AWLC, Atlanta 2014
The 6th edition of the African Women in Leadership Conference held in Atlanta began on 20th through 23rd August 2014 under the theme, “African Women – Harnessing our Strengths, Growing in all Spheres”.
The conference was attended by women from various African countries, the United Kingdom, Canada, and the United States of America, spanning the spectrum of all sectors such as legal, economic, political, social, cultural, technological, and other spheres of life.
The 2014 conference was opened by Elisha Attai, CEO and Founder of AWLO. In his welcome speech, Mr. Attai reminded delegates and participants that the driving force of AWLO is to create an enabling environment wherein African women are exposed to the premier opportunity of meeting, interfacing, sharing experiences and ideas, developing business, networking, and exploring vast opportunities for partnering and expanding the frontiers of their vision and aspirations.
Delegates and dignitaries were welcome to Atlanta, Georgia by the AWLC 2014 Co-host, Senator Donzella James. Senator James is a Georgia Senator for District 35. She stated that women were synonymous with the neck on the human anatomy. However, while the neck is not a prominent anatomical feature, it steers the head towards the correct path.
The chairperson for the conference was The First Lady of The Republic of Mozambique, Her Excellency, Dr. Maria Da Luz Dai Guebuza. In her speech, The First Lady said that as women, the seed has been sown. It should now be multiplied and spread to generate positive changes in our continent, and to contribute towards the empowerment of women.
The keynote speaker, Almas Jiwani, UN Women President, Canada reminded the women that despite the progress that has already been made for the protection of women’s rights, local and international barriers still exist, hindering women’s ability to “grow in all spheres”. These barriers include fear, finances, discrimination, lack of confidence, and education. She entreated the women to continue to pursue gender equality since “equality for women means progress for all”. She emphasized the role of ‘one’ in instigating and maintaining momentum in this area.
Other speakers that grazed the conference were Eveline Pierre, Mrs. EkaOkpok, Representative Dee Dawkins-Haigler, Mrs. Josephine Anunobi, Chief (Dr.) Oprah Mason Benson, and Chidi Jacobs. Some of the highlighted quotes for the conference were – “Learn. Unlearn. Relearn”, “Stop. Change. Start”, “Resolve to Engage”, “Balancing through Prioritizing”, “We’ve got the Power”, “Education Sharpens Leadership Skills”, “Youth, a Ticking Time Bomb or Acres of Diamond”, and “Pass it On”. Famous artists like Jennifer Eliogu, Mish, Jemiriye, and Belinda Brady graced the occasion and captivated the audience.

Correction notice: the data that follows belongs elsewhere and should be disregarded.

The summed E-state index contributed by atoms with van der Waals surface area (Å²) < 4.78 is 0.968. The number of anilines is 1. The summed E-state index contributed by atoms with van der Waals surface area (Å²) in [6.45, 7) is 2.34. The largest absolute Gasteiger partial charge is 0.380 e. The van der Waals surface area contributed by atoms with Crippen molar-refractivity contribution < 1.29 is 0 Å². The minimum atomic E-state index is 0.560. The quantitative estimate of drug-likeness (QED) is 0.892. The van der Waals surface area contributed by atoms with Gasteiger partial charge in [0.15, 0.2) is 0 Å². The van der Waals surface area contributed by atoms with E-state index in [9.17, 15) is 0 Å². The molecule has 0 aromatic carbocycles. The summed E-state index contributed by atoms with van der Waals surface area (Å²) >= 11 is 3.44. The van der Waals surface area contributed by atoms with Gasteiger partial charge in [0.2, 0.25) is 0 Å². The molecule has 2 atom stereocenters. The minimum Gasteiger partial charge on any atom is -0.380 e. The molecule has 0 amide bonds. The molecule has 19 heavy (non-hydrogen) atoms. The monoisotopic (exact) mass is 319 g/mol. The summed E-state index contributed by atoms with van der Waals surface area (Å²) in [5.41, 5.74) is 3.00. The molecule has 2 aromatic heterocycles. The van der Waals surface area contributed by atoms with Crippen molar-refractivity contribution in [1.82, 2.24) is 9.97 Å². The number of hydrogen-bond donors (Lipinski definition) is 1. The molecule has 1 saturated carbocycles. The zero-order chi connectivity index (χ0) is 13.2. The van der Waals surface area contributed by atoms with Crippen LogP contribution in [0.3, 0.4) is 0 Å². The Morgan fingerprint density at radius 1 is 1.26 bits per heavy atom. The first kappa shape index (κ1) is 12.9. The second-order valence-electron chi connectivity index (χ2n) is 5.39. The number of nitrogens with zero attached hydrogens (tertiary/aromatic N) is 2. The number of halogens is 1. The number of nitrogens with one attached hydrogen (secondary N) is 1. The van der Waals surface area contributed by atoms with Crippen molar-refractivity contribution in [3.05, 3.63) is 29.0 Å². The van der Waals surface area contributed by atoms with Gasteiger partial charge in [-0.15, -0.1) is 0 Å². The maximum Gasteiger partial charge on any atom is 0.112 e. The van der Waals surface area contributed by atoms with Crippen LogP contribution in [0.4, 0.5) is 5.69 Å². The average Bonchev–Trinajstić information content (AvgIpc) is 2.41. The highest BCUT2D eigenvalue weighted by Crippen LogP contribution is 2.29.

It was obvious in the panel discussion moderated by Prof. Archibong that gender inequality remains a major challenge in Africa and the world at large. All the participants and delegates agreed on the need for continuing collaborations and advocacy to move this intriguing agenda forward. It was also noted that various factors were vital to bridging the gap of gender inequality. These factors include educating ourselves, family, and friends. Registering and voting for leaders that support women agendas. Starting a funding program to bring more women along. Identifying a mentor and becoming a mentee. Encouraging men involvement and gender equality education.
The conference reached the following resolutions:
1. Setup an educational fund to assist AWLO in supporting the knowledge exchange between women in Africa and in the Diaspora.
2. Members at the conference to adopt a mentor/mentee
3. Members to bring at least one person with them to the next conference.
4. The African women in the diaspora to consider wherever possible to mentor and adopt an African American child.
5. Encourage the participation of women in leadership or decision making positions.